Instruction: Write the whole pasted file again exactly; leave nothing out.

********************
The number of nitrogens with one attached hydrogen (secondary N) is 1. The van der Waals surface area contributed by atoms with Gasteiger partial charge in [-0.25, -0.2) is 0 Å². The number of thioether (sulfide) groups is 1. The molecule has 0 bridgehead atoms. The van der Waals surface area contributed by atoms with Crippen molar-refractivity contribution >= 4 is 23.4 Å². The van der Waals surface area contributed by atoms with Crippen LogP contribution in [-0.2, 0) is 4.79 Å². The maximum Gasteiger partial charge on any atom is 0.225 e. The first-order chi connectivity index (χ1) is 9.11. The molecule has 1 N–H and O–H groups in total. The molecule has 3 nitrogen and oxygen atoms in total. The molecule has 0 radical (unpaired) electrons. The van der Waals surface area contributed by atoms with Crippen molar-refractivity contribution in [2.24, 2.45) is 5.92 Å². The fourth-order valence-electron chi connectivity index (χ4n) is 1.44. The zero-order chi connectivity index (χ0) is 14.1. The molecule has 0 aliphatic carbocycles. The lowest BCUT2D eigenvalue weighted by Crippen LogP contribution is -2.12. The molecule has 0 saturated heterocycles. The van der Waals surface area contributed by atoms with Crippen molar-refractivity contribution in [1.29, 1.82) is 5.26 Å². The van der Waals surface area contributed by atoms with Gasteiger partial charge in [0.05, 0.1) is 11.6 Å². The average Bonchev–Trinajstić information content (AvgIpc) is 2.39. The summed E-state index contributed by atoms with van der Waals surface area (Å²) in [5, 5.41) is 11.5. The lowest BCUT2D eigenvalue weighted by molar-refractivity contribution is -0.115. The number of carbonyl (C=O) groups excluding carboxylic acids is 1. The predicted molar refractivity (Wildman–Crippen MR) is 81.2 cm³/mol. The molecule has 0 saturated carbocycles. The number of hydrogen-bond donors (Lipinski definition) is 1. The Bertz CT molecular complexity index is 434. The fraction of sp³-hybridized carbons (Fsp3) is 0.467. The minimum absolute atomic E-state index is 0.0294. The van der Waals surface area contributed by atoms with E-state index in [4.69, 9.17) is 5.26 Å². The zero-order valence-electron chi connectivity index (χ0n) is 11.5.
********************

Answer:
The number of nitrogens with one attached hydrogen (secondary N) is 1. The van der Waals surface area contributed by atoms with Gasteiger partial charge in [-0.25, -0.2) is 0 Å². The number of thioether (sulfide) groups is 1. The molecule has 0 bridgehead atoms. The van der Waals surface area contributed by atoms with Crippen molar-refractivity contribution >= 4 is 23.4 Å². The van der Waals surface area contributed by atoms with Crippen LogP contribution in [-0.2, 0) is 4.79 Å². The maximum Gasteiger partial charge on any atom is 0.225 e. The first-order chi connectivity index (χ1) is 9.11. The molecule has 1 N–H and O–H groups in total. The molecule has 3 nitrogen and oxygen atoms in total. The molecule has 0 radical (unpaired) electrons. The van der Waals surface area contributed by atoms with Crippen molar-refractivity contribution in [2.24, 2.45) is 5.92 Å². The fourth-order valence-electron chi connectivity index (χ4n) is 1.44. The zero-order chi connectivity index (χ0) is 14.1. The molecule has 0 aliphatic carbocycles. The lowest BCUT2D eigenvalue weighted by Crippen LogP contribution is -2.12. The molecule has 0 saturated heterocycles. The van der Waals surface area contributed by atoms with Crippen molar-refractivity contribution in [1.29, 1.82) is 5.26 Å². The van der Waals surface area contributed by atoms with Gasteiger partial charge in [0.05, 0.1) is 11.6 Å². The average Bonchev–Trinajstić information content (AvgIpc) is 2.39. The summed E-state index contributed by atoms with van der Waals surface area (Å²) in [5, 5.41) is 11.5. The lowest BCUT2D eigenvalue weighted by molar-refractivity contribution is -0.115. The number of carbonyl (C=O) groups excluding carboxylic acids is 1. The predicted molar refractivity (Wildman–Crippen MR) is 81.2 cm³/mol. The molecule has 0 saturated carbocycles. The number of hydrogen-bond donors (Lipinski definition) is 1. The Bertz CT molecular complexity index is 434. The fraction of sp³-hybridized carbons (Fsp3) is 0.467. The minimum absolute atomic E-state index is 0.0294. The van der Waals surface area contributed by atoms with E-state index in [4.69, 9.17) is 5.26 Å². The zero-order valence-electron chi connectivity index (χ0n) is 11.5.